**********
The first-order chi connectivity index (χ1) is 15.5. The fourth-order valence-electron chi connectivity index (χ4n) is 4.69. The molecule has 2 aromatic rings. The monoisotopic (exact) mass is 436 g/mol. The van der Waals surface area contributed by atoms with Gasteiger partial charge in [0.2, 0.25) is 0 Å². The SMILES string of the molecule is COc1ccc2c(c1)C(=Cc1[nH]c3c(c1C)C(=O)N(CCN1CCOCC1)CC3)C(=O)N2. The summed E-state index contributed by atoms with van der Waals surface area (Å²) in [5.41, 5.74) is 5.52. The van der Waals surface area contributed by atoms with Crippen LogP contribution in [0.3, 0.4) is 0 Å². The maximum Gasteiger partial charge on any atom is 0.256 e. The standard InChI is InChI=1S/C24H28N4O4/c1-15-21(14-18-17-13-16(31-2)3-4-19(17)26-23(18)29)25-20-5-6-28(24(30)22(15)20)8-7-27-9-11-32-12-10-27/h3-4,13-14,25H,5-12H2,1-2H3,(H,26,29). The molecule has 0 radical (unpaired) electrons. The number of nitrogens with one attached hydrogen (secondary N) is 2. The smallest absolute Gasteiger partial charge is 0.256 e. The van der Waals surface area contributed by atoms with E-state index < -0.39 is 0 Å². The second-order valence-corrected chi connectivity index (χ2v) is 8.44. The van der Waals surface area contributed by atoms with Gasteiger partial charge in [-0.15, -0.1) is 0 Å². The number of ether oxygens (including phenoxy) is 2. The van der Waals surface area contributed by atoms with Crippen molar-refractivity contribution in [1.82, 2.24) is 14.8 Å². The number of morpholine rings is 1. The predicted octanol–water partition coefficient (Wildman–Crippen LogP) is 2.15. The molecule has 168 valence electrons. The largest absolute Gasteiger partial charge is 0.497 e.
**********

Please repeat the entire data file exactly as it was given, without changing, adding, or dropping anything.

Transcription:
The first-order chi connectivity index (χ1) is 15.5. The fourth-order valence-electron chi connectivity index (χ4n) is 4.69. The molecule has 2 aromatic rings. The monoisotopic (exact) mass is 436 g/mol. The van der Waals surface area contributed by atoms with Gasteiger partial charge in [0.2, 0.25) is 0 Å². The SMILES string of the molecule is COc1ccc2c(c1)C(=Cc1[nH]c3c(c1C)C(=O)N(CCN1CCOCC1)CC3)C(=O)N2. The summed E-state index contributed by atoms with van der Waals surface area (Å²) in [5.41, 5.74) is 5.52. The van der Waals surface area contributed by atoms with Crippen LogP contribution in [0.3, 0.4) is 0 Å². The maximum Gasteiger partial charge on any atom is 0.256 e. The standard InChI is InChI=1S/C24H28N4O4/c1-15-21(14-18-17-13-16(31-2)3-4-19(17)26-23(18)29)25-20-5-6-28(24(30)22(15)20)8-7-27-9-11-32-12-10-27/h3-4,13-14,25H,5-12H2,1-2H3,(H,26,29). The molecule has 0 radical (unpaired) electrons. The number of nitrogens with one attached hydrogen (secondary N) is 2. The smallest absolute Gasteiger partial charge is 0.256 e. The van der Waals surface area contributed by atoms with E-state index < -0.39 is 0 Å². The second-order valence-corrected chi connectivity index (χ2v) is 8.44. The van der Waals surface area contributed by atoms with Gasteiger partial charge in [-0.15, -0.1) is 0 Å². The number of ether oxygens (including phenoxy) is 2. The van der Waals surface area contributed by atoms with Crippen molar-refractivity contribution in [1.82, 2.24) is 14.8 Å². The number of morpholine rings is 1. The predicted octanol–water partition coefficient (Wildman–Crippen LogP) is 2.15. The molecule has 168 valence electrons. The largest absolute Gasteiger partial charge is 0.497 e.